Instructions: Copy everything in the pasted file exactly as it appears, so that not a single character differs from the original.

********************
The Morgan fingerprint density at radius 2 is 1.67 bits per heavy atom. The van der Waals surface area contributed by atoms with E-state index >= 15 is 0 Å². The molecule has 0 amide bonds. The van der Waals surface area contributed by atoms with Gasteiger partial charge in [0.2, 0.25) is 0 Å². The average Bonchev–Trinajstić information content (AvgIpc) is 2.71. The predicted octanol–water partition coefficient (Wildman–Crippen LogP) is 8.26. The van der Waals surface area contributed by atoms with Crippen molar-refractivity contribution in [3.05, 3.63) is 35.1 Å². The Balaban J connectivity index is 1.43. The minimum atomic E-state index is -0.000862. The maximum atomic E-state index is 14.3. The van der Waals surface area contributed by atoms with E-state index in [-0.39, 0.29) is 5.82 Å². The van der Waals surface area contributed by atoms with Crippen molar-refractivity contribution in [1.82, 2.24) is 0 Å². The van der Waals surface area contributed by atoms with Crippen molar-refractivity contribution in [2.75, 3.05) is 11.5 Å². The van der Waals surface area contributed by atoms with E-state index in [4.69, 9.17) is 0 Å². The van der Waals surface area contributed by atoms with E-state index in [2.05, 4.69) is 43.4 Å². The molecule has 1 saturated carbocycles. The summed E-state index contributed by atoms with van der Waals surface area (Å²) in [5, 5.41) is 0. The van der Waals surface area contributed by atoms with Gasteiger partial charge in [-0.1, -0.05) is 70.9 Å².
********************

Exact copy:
The Morgan fingerprint density at radius 2 is 1.67 bits per heavy atom. The van der Waals surface area contributed by atoms with E-state index >= 15 is 0 Å². The molecule has 0 amide bonds. The van der Waals surface area contributed by atoms with Gasteiger partial charge in [0.2, 0.25) is 0 Å². The average Bonchev–Trinajstić information content (AvgIpc) is 2.71. The predicted octanol–water partition coefficient (Wildman–Crippen LogP) is 8.26. The van der Waals surface area contributed by atoms with Crippen molar-refractivity contribution in [3.05, 3.63) is 35.1 Å². The Balaban J connectivity index is 1.43. The minimum atomic E-state index is -0.000862. The maximum atomic E-state index is 14.3. The van der Waals surface area contributed by atoms with E-state index in [-0.39, 0.29) is 5.82 Å². The van der Waals surface area contributed by atoms with Crippen molar-refractivity contribution in [1.82, 2.24) is 0 Å². The van der Waals surface area contributed by atoms with Crippen molar-refractivity contribution in [2.75, 3.05) is 11.5 Å². The van der Waals surface area contributed by atoms with E-state index in [4.69, 9.17) is 0 Å². The van der Waals surface area contributed by atoms with E-state index in [2.05, 4.69) is 43.4 Å². The molecule has 1 saturated carbocycles. The summed E-state index contributed by atoms with van der Waals surface area (Å²) in [5, 5.41) is 0. The van der Waals surface area contributed by atoms with Gasteiger partial charge in [-0.1, -0.05) is 70.9 Å².